Elected officials call on HCA to sell Mission Health System in wake of ‘immediate jeopardy’ designation
More than a half-dozen elected officials including state Sen. Julie Mayfield, Asheville Mayor Esther Manheimer and Buncombe County Commission Chair Brownie Newman harshly criticized HCA Healthcare on Tuesday, calling on the embattled for-profit hospital giant to put patient safety first or sell Mission Health System to a nonprofit entity.
Tuesday’s press conference came days after federal authorities notified HCA Healthcare that conditions at Asheville’s Mission Hospital pose “immediate jeopardy” to patient safety.
HCA, which bought the previously-nonprofit Mission Health System for $1.5 billion in 2019, must rectify the problems identified by federal investigators by a Feb. 24 deadline or risk losing its Medicare and Medicaid funding.
"If HCA is unable or unwilling to put the health and safety of our people first, then it's time to find a company that will,” Mayfield (D) said. “And let me be clear: This community will not stop our advocacy and we will not quiet our voices until Mission Hospital once again provides world-class health care and the public's trust and confidence in our hospital has been restored."
The federal Centers for Medicare & Medicaid Services officially notified HCA of the violations on Feb. 1. BPR obtained a copy of the CMS report Tuesday morning. The report states that Mission Hospital failed to meet standards in six areas including emergency services, nursing services and patients’ rights.
The details of the violations have not been made public.
At Tuesday’s event, Manheimer called the immediate jeopardy determination a “wake-up call” that she hopes will change the way HCA manages Mission Hospital. The hospital has been inundated with complaints and lawsuits, including one filed in December by state Attorney General Josh Stein (D) over the facility’s emergency and cancer care services.
The city of Brevard filed a federal lawsuit against HCA in June 2022, accusing the hospital company of “predatory monopolistic practices." The City of Asheville and Buncombe County followed suit a month later.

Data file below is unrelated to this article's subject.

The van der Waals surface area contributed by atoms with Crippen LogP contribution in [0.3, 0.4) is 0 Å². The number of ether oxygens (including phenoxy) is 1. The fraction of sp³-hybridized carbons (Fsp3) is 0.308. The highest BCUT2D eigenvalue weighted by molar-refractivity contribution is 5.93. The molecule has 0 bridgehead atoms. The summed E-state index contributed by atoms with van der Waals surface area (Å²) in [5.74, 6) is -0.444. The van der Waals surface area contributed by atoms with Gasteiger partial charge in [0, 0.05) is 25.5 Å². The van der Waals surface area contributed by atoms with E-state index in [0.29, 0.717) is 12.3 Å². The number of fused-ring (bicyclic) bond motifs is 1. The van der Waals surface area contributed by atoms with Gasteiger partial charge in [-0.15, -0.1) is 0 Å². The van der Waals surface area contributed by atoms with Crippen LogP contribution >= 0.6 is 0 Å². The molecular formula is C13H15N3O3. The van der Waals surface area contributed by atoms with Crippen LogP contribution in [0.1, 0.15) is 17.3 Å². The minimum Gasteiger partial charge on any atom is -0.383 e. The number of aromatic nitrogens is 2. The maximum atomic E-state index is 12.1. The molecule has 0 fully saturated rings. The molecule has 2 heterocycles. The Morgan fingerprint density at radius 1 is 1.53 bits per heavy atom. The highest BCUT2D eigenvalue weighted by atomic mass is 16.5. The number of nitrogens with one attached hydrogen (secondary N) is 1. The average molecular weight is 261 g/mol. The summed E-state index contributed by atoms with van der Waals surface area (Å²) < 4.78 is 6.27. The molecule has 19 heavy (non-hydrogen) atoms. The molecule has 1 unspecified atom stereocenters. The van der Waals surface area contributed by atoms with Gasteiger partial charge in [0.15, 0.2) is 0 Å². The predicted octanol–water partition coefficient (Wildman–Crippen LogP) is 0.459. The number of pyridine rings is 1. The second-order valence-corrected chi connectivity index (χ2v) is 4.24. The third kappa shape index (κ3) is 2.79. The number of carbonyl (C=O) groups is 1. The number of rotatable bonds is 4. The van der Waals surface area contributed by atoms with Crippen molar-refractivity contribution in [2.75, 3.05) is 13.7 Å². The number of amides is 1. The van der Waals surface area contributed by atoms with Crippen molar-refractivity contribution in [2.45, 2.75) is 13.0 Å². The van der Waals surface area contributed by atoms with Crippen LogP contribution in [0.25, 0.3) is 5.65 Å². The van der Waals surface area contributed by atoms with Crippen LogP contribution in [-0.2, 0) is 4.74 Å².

HCA spokeswoman Nancy Lindell said in a statement that “there are no excuses for our patients receiving anything other than exceptional care.”
“We respect the process of these surveys and will submit our corrective action plan to CMS by their deadline,” Lindell said. “Again, these findings are not the standard of care we expect, nor that our patients deserve, and we are working diligently to ensure Mission Hospital successfully serves the needs of the Western North Carolina community.”
Brevard Mayor Maureen Copelof, whose city is home to Mission Health System’s Transylvania Regional Hospital, said Tuesday that she was “both relieved and horrified” by the federal investigators’ findings. HCA, she added, “has failed all of us.”
“Unfortunately, these voices of concern that have continued unabated for the last five years were met with silence and denial by HCA,” Copelof said, noting her own personal efforts to push HCA leaders to sell Mission Health System.
A North Carolina Department of Health and Human Services spokesman said the details of the report will be released either in early March or once HCA submits an “acceptable plan of correction,” whichever comes first.
In their report, federal authorities notified HCA that they must submit their plan of correction no later than Feb. 6, “describing in detail the specific corrective measures taken to resolve these deficiencies.”
Even as they urged HCA to sell the hospital, the elected officials on Tuesday acknowledged that the 2019 purchase agreement does not contain a mechanism to force such a sale.
“We can’t force them to, but we can encourage them to sell,” Copelof said.
Mayfield declined to name any potential buyers in particular but said that there are “a number” of nonprofit health systems and university health systems that would not present a risk of putting “profits over people.”
The speakers also urged HCA’s leaders to address the public rather than issue statements through spokespeople.
“I call on all of HCA leadership – not just at the corporate level, but at the local level – they should be here in person,” Copelof said. “They should be answering to the people. That is what leadership is all about. And if that is not something that they are willing to do as leaders, then they are in the wrong job.”